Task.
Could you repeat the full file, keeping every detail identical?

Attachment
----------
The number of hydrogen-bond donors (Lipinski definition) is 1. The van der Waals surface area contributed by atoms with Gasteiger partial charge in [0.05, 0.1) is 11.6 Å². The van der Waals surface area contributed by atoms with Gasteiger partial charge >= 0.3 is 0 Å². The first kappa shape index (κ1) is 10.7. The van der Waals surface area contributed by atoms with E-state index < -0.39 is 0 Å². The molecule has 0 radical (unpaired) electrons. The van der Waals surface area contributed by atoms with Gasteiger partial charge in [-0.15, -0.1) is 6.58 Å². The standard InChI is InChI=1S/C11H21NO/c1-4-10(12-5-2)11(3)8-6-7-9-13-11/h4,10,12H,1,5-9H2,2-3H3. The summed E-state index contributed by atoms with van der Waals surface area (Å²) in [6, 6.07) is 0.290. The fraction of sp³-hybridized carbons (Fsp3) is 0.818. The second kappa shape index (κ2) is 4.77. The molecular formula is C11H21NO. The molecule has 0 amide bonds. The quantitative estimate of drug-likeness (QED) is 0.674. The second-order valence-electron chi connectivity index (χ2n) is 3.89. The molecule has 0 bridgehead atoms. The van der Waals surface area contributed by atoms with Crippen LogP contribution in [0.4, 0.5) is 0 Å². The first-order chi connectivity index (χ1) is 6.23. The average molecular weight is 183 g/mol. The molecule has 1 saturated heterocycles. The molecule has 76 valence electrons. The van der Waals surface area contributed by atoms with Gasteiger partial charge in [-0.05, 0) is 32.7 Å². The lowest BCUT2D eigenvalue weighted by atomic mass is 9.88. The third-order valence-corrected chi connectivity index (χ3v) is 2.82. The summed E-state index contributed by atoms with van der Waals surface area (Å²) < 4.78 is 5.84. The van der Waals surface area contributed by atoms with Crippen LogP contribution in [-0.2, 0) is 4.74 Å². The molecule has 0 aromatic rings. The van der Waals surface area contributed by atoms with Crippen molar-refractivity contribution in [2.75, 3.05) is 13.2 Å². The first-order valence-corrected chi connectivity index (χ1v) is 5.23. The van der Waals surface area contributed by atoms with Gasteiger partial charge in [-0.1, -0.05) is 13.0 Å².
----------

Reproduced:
The number of hydrogen-bond donors (Lipinski definition) is 1. The van der Waals surface area contributed by atoms with Gasteiger partial charge in [0.05, 0.1) is 11.6 Å². The van der Waals surface area contributed by atoms with Gasteiger partial charge >= 0.3 is 0 Å². The first kappa shape index (κ1) is 10.7. The van der Waals surface area contributed by atoms with E-state index < -0.39 is 0 Å². The molecule has 0 radical (unpaired) electrons. The van der Waals surface area contributed by atoms with Gasteiger partial charge in [-0.15, -0.1) is 6.58 Å². The standard InChI is InChI=1S/C11H21NO/c1-4-10(12-5-2)11(3)8-6-7-9-13-11/h4,10,12H,1,5-9H2,2-3H3. The summed E-state index contributed by atoms with van der Waals surface area (Å²) in [6, 6.07) is 0.290. The fraction of sp³-hybridized carbons (Fsp3) is 0.818. The second kappa shape index (κ2) is 4.77. The molecular formula is C11H21NO. The molecule has 0 amide bonds. The quantitative estimate of drug-likeness (QED) is 0.674. The second-order valence-electron chi connectivity index (χ2n) is 3.89. The molecule has 0 bridgehead atoms. The van der Waals surface area contributed by atoms with Crippen LogP contribution in [0.4, 0.5) is 0 Å². The first-order chi connectivity index (χ1) is 6.23. The average molecular weight is 183 g/mol. The molecule has 1 saturated heterocycles. The molecule has 76 valence electrons. The van der Waals surface area contributed by atoms with Gasteiger partial charge in [-0.05, 0) is 32.7 Å². The lowest BCUT2D eigenvalue weighted by atomic mass is 9.88. The third-order valence-corrected chi connectivity index (χ3v) is 2.82. The summed E-state index contributed by atoms with van der Waals surface area (Å²) < 4.78 is 5.84. The van der Waals surface area contributed by atoms with Crippen LogP contribution in [-0.2, 0) is 4.74 Å². The molecule has 0 aromatic rings. The van der Waals surface area contributed by atoms with Crippen molar-refractivity contribution in [2.75, 3.05) is 13.2 Å². The first-order valence-corrected chi connectivity index (χ1v) is 5.23. The van der Waals surface area contributed by atoms with Gasteiger partial charge in [-0.1, -0.05) is 13.0 Å².